China’s ‘Ping-Pong Prince’ in Gambling Debt Dispute

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Kong Linghui denies a Singapore casino debt claim.

  • Sued for US$329,000 by Marina Bay Sands casino
  • Suspended as head coach of Chinese women’s table tennis team
  • Claimed that “debt dispute” involved friends and relatives
BBC

One of China’s best-known table tennis champions, the former gold medallist in the 1996 and 2000 Olympic Games, is dubbed ‘Ping-Pong Prince’.

It looked like a lawsuit by Marina Bay Sands (MBS) in Singapore could take it all away from Kong Linghui, including his job because he is a Communist Party member and public official.

Gambling is illegal in mainland China but common folks are allowed to do so when they visit gambling havens like Las Vegas and Macau. However, party members and officials paid a salary from public funds are prohibited from doing so.

Kong was suspended as head coach of the Chinese women’s table tennis team after being sued in Hong Kong by MBS over a gaming debt of HK$2.55 million (US$329,000). This was a “serious violation” of discipline for a national public official, the government-backed Chinese Table Tennis Association said in a statement on Tuesday.

However, according to Sing Tao Daily, Kong claimed he was innocent.

According to a writ filed last week by MBS with the Hong Kong High Court and revealed by the media on Monday, 41-year-old Kong signed a credit agreement to borrow S$1 million (US$722,341) during the Lunar New Year holiday in 2015.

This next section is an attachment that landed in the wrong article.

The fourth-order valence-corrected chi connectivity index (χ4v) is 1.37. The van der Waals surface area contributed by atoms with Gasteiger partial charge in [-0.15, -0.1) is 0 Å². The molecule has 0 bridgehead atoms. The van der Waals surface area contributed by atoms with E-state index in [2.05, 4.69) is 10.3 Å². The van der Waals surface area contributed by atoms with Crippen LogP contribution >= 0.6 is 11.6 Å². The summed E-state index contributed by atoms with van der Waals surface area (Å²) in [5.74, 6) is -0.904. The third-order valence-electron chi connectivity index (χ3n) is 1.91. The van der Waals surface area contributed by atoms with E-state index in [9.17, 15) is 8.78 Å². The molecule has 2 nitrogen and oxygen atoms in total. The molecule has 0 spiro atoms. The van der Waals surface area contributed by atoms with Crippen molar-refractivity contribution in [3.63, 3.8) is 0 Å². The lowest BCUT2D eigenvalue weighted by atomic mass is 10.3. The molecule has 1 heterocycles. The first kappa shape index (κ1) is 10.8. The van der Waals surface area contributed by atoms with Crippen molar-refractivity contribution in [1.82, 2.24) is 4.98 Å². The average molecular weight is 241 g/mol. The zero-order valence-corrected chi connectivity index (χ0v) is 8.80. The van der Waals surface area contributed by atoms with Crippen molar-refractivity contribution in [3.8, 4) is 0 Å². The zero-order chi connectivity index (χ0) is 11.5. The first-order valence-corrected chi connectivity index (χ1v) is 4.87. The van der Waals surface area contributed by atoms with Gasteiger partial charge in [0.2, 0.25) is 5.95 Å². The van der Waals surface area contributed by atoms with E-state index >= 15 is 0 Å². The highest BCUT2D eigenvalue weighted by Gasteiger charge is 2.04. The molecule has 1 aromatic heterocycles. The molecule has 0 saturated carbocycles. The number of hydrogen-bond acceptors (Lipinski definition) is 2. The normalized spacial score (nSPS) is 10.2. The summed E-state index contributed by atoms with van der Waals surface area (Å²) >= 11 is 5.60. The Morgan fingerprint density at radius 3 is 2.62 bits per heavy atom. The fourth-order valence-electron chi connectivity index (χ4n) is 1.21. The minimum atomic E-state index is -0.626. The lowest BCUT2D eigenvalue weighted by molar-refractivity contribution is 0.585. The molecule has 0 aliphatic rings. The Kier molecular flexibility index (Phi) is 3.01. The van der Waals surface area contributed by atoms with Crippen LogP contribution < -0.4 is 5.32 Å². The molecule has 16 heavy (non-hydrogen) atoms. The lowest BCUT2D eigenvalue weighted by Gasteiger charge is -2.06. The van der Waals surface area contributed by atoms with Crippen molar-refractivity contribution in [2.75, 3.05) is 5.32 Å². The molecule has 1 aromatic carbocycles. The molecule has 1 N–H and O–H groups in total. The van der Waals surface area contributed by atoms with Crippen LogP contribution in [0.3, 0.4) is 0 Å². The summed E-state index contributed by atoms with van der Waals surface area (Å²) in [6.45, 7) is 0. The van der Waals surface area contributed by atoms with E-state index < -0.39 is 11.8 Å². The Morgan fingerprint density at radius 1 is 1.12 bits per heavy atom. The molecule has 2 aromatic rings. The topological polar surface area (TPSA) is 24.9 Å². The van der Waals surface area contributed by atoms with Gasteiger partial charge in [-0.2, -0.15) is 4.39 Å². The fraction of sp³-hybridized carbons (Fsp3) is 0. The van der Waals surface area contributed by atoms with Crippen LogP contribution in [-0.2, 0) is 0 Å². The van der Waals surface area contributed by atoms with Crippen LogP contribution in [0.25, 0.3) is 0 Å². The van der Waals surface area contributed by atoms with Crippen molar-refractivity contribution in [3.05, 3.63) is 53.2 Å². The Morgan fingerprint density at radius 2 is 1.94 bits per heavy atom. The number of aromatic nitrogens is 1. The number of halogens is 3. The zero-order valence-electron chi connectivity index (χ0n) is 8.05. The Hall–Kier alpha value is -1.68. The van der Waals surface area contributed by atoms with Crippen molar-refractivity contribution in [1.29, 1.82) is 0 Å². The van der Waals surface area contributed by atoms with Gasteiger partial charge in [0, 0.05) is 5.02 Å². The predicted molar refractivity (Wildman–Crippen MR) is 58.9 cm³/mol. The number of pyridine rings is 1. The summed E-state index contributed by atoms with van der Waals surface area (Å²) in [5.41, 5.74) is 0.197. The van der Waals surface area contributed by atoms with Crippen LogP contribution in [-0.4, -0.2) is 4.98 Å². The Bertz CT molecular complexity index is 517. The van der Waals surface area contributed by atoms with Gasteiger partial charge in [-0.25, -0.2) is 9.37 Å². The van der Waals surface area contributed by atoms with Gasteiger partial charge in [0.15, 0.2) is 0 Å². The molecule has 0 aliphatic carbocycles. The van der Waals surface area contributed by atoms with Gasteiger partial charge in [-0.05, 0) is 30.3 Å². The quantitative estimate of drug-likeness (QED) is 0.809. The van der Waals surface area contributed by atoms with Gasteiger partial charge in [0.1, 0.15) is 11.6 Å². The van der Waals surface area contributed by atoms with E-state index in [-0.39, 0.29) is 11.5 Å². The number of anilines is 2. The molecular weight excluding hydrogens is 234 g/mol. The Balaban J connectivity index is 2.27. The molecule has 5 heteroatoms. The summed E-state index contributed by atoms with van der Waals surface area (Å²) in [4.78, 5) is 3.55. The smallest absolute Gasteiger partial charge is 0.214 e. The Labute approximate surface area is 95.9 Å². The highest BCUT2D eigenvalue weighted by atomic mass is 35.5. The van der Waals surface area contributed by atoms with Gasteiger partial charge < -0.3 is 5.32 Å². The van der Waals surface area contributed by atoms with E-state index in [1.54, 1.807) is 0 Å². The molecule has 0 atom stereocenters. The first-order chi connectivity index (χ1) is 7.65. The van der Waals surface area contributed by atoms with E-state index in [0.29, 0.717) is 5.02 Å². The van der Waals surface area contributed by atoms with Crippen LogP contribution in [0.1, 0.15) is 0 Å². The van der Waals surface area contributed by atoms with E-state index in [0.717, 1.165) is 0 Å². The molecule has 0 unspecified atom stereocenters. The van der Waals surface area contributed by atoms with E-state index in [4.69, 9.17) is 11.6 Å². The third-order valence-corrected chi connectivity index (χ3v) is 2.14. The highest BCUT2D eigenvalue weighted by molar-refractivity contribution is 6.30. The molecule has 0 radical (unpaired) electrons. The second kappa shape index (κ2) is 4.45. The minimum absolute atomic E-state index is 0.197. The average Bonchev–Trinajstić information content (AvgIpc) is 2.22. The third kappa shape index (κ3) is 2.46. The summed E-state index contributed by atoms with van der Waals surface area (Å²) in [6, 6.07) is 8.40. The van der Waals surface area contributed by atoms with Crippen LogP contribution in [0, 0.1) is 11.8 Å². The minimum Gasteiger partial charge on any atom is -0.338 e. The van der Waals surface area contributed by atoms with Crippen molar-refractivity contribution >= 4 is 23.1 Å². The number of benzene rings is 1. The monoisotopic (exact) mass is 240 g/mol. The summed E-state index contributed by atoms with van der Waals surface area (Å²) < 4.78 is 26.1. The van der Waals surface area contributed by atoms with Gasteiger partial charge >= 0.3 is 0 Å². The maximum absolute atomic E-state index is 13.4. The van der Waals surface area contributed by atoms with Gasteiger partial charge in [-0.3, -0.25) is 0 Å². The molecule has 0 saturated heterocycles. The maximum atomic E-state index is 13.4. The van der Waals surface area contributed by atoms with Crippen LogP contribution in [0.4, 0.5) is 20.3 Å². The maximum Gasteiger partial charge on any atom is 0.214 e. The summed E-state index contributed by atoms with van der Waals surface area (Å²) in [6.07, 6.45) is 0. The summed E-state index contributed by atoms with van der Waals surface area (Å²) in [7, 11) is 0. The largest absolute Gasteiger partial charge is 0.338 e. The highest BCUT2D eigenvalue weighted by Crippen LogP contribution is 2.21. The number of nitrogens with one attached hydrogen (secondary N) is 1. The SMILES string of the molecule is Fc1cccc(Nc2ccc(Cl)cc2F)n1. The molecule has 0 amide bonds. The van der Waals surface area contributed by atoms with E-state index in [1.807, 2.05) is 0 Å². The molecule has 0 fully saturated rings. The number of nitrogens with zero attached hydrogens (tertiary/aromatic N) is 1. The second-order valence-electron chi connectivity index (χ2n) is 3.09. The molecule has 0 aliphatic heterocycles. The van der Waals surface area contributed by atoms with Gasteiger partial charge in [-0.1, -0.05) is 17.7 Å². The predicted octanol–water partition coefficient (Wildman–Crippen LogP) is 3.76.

Of the S$1 million loan, S$100,000 was used to “establish him as a premium player”, the South China Morning Post reported. Kong repaid S$545,625 but still owed the hotel S$454,375, it said.

In response, Kong said on Tuesday that he was at the casino with his parents and friends during that period but did not gamble. He said he signed as a guarantor so that one of his friends could get a loan from the casino operator. He added that he had no idea that his friend has not paid the debt.

Kong, who is currently in Düsseldorf, Germany, where he is leading a Chinese women’s team to the World Table Tennis Championships, said his friends in Macau have helped him pay MBS the balance of the debt plus interest and lawyer’s fees totalling more than S$500,000.

A spokesman for China’s General Administration of Sport expressed concern about the incident, saying Kong as a famous athlete and coach, should have paid attention to his reputation. According to Apple Daily, Kong was ordered to return to China immediately for investigation.

Meanwhile, Kong received support from some netizens, who questioned why MBS took so long to pursue the debt.

In a post on his Weibo social media account, Kong said he was “deeply disturbed by the negative impact” of the incident but denied he had been gambling.

“My friends and family members went downstairs to the hotel’s casino to entertain themselves. I stood by to watch them. During the time they were playing I went to get chips for them and left my personal information”, he said.

He added that the “debt dispute” involved some of his friends and relatives.

Kong, known for using the ‘shakehand’ grip favoured by European competitors, ended his playing career in 2006 and became the national women’s coach in 2013.

The current fiasco is not the first time Kong has been in legal hot water. In 2006, he crashed his Porsche into a Beijing taxi while driving drunk. He was fined and had his licence suspended.

For those not familiar with Kong’s ping-pong prowess, watch him deliver four thundering smashes against former English Champion Matthew Syed way back when he was still an unknown 18-year-old.